It is no secret that smoking increases the risk for cancer, heart disease, diabetes, and even blindness. But puffing on a cigarette is not associated with the higher risk of dementia, says a new study.
The present study, published in the journal of Alzheimer’s disease, stands in contrast to the previous research that found a correlation between smoking and dementia.
“The underlying data (in those studies) was solid, but the analysis didn’t take into account the idea of competing risk of mortality, which we felt was an important factor to consider in this case since smoking is so strongly associated with earlier death,” Erin Abner from University of Kentucky, who was among the researchers, said.
For the study, the researchers included 531 initially cognitively-normal people.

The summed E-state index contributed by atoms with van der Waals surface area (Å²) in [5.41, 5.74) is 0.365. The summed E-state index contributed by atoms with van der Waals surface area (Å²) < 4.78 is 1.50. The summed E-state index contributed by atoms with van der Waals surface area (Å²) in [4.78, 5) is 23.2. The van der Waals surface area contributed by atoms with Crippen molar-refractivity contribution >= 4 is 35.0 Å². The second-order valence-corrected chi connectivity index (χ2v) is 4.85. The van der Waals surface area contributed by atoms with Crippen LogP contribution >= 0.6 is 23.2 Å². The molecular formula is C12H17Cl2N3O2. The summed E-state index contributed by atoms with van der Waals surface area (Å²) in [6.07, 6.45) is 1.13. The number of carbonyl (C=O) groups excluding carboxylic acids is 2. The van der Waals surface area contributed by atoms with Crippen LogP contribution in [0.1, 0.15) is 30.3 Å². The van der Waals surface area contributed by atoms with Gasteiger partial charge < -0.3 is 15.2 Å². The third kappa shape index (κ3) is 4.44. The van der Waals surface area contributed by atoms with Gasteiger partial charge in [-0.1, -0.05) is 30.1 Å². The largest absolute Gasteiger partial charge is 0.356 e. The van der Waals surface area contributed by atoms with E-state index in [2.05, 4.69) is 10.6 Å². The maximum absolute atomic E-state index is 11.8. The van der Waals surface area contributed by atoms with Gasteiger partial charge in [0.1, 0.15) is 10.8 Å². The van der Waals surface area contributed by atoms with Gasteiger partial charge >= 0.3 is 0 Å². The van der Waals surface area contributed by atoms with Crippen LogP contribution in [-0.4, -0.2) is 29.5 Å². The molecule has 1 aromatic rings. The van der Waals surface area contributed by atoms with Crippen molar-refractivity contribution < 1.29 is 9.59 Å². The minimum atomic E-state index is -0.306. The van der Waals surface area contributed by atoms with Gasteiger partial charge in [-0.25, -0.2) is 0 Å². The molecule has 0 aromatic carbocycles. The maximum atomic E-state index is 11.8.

They used a statistical method called competing risk analysis to determine whether there was a connection between smoking and dementia.
The data demonstrated that smoking was associated with a risk of earlier death – but not dementia.
“While our study results could influence smoking cessation policy and practice, we feel that the most important consequence of our work is to demonstrate how this method could change the way we approach dementia research and to advocate for its adoption in the appropriate areas of study,” said Abner.
“To be clear, we are absolutely not promoting smoking in any way. We’re saying that smoking doesn’t appear to cause dementia in this population,” Abner added.
(With IANS inputs)